A car title is essentially a document that details the proper owner or owners of a car. Taking a name off a car title may be necessary for many reasons, such as a death or separation from a spouse and in general any time that one person no longer has or wants ownership rights to a car. While talk of car titles can seem confusing, removing a name from a car title does not have to be a painful process if you are prepared.
Part 1 of 1: Taking a name off a car title
Step 1: Apply the principles of a sale to the change of name. The party who is having a name removed from the title should fill out the section of the title designated for a car seller.
The person who is staying on the title would thus be listed as the buyer. This way, you are essentially mimicking a sale with the usual transfer of title that occurs in a sale, but are instead effectively removing the unwanted name.
You may need to have this form notarized, so you need to find out beforehand if this is necessary.
One possible hurdle to worry about here is how the names are listed on the title. Depending on the form of conjunction used, you may need to list more than one person as a seller.
If the titleholders are joined by an “and,” then both holders may need to be listed as sellers. If the titleholders are joined by an “or,” then you may only need one of you to be listed as a seller. This changes according to individual state’s guidelines, so make sure you know the rules for your area.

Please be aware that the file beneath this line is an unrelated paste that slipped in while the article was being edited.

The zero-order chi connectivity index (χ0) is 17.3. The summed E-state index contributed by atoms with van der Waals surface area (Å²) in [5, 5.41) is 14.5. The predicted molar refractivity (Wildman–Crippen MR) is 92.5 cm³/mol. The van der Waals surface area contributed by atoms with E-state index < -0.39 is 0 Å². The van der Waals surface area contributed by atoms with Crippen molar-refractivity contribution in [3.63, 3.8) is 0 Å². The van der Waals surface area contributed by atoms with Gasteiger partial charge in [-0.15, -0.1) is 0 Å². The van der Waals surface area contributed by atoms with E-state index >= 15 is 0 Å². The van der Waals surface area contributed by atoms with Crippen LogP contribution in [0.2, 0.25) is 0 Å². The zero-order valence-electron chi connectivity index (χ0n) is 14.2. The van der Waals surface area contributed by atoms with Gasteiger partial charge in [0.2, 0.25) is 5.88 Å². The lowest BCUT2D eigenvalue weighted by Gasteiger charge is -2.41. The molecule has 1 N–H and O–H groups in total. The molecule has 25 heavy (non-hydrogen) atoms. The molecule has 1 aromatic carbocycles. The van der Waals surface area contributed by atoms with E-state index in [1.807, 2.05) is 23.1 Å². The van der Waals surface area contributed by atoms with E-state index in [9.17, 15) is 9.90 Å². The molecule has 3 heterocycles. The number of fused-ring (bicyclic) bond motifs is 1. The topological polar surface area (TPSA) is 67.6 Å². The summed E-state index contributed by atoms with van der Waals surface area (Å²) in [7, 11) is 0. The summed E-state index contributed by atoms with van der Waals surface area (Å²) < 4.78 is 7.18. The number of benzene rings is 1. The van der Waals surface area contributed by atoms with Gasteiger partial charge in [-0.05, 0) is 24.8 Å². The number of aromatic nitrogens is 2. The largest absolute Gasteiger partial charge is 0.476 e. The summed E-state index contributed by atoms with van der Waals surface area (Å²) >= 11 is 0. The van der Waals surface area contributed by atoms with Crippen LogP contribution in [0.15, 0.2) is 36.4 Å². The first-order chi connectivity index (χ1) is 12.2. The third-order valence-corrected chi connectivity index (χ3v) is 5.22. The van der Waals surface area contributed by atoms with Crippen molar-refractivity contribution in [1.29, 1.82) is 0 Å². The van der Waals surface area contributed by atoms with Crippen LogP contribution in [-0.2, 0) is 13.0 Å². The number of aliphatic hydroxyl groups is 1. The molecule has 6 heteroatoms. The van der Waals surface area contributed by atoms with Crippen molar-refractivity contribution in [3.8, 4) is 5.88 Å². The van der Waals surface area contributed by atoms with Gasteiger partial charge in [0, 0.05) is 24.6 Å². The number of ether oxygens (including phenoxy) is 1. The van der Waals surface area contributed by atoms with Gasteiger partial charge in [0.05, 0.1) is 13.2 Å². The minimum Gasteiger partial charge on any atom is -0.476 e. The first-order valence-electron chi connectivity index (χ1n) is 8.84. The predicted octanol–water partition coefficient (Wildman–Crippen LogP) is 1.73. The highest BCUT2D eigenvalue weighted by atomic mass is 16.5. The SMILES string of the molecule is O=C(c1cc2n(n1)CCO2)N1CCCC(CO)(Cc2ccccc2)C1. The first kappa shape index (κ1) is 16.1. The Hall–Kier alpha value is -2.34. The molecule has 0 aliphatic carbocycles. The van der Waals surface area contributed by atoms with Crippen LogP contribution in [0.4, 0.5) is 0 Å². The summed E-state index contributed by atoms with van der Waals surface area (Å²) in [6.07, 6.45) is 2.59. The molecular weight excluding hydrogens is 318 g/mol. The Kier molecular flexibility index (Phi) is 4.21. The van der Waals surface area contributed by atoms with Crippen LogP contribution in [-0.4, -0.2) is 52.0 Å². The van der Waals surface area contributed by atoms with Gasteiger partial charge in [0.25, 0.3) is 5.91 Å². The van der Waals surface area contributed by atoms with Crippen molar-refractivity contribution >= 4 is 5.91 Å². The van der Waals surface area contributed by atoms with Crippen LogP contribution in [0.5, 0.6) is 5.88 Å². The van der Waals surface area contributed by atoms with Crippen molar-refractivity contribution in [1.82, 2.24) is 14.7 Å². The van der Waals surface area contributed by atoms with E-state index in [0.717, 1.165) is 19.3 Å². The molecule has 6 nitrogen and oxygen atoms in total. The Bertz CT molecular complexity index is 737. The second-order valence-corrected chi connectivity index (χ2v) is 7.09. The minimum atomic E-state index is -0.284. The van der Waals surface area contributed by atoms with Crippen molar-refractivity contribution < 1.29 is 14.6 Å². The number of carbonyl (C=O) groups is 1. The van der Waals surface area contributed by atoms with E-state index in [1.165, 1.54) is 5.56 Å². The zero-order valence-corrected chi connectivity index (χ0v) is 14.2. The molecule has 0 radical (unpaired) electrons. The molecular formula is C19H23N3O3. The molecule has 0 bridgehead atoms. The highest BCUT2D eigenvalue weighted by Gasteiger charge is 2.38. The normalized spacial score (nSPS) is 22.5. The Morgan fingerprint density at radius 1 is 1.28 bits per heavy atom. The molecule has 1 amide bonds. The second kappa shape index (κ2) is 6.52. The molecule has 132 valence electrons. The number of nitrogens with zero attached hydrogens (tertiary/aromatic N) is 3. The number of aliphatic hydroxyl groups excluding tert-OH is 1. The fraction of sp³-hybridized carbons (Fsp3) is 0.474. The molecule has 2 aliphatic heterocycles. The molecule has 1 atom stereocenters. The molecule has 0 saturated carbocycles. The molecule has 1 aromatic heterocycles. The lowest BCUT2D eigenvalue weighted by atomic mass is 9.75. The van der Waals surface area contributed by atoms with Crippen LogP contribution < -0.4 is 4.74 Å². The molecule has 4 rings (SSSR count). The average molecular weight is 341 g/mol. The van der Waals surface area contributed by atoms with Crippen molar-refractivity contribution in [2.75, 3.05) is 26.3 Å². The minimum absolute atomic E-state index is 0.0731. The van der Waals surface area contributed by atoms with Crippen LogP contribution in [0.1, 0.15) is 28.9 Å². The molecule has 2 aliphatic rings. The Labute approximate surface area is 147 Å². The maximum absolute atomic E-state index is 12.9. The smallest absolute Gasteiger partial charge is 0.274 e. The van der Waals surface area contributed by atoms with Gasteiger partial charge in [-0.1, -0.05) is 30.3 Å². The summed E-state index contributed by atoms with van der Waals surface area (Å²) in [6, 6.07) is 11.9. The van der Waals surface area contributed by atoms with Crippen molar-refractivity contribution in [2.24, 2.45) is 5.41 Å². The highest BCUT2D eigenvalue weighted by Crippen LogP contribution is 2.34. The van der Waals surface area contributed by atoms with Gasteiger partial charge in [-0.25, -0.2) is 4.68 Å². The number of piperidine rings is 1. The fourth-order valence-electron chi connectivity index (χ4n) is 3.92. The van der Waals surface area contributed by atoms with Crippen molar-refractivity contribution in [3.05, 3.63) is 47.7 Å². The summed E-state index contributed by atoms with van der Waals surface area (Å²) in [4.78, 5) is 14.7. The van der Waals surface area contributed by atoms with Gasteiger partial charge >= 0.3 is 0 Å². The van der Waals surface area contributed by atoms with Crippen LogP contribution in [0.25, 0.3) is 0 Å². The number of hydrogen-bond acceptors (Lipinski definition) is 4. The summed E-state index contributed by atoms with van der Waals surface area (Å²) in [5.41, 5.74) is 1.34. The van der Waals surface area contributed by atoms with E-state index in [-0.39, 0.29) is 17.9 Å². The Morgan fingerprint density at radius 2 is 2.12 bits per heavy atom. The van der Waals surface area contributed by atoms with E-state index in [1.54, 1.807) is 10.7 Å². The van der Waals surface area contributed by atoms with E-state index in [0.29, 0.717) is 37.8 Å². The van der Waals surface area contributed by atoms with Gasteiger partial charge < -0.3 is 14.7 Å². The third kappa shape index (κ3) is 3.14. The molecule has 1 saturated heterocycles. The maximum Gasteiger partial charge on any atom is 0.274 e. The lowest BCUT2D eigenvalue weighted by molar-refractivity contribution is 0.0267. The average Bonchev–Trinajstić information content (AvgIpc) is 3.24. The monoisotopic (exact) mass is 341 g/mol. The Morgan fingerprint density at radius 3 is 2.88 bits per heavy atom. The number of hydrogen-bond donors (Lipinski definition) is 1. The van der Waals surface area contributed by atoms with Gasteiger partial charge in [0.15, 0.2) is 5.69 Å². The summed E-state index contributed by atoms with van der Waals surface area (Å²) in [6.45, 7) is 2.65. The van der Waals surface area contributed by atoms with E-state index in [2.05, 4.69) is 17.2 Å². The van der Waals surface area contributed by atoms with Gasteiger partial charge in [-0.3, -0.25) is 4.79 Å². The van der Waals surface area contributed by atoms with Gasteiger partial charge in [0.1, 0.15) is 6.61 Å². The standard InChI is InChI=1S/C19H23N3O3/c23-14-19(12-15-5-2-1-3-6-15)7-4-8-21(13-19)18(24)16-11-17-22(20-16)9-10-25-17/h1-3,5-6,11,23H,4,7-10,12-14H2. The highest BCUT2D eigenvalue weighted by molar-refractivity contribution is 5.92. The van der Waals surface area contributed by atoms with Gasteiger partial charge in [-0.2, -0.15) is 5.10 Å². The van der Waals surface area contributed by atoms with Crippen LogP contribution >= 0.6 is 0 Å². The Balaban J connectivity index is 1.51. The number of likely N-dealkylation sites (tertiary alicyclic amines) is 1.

Another issue to consider is the possibility of lienholders. While it is not necessarily the case that the presence of a lienholder will prevent you from taking a name off the title, you should still check for liens, especially if both parties are responsible for the existence of the lien.
Step 2: Go to the DMV with any needed forms. Bring the updated and notarized (if needed) certificate of title to the DMV to complete the process.
Again, each state has slightly different rules governing titles and transfers, so check to see if both parties have to be there and for any other unexpected requirements.
For example, if you are taking a name off a title in the event of a death, you will probably need a death certificate to verify this. If the car is being transferred as part of an inheritance, then you may need some information pertaining to the will of the one donating the vehicle.
Similarly, you may need to have settlement papers on hand in the event of a divorce. Whatever you unique situation is, contact the DMV or look up the exact requirements in your state to find out what you need to bring with you to the DMV.
It is far better for you to take a little time to determine what you need in advance rather spend time in line only to find out you can’t finish the process.
No one wants to hear that they need to go to the DMV, but it may be unavoidable in this case. Some states may allow you to mail the updated title form in, so you should check with your local DMV to see if this is possible.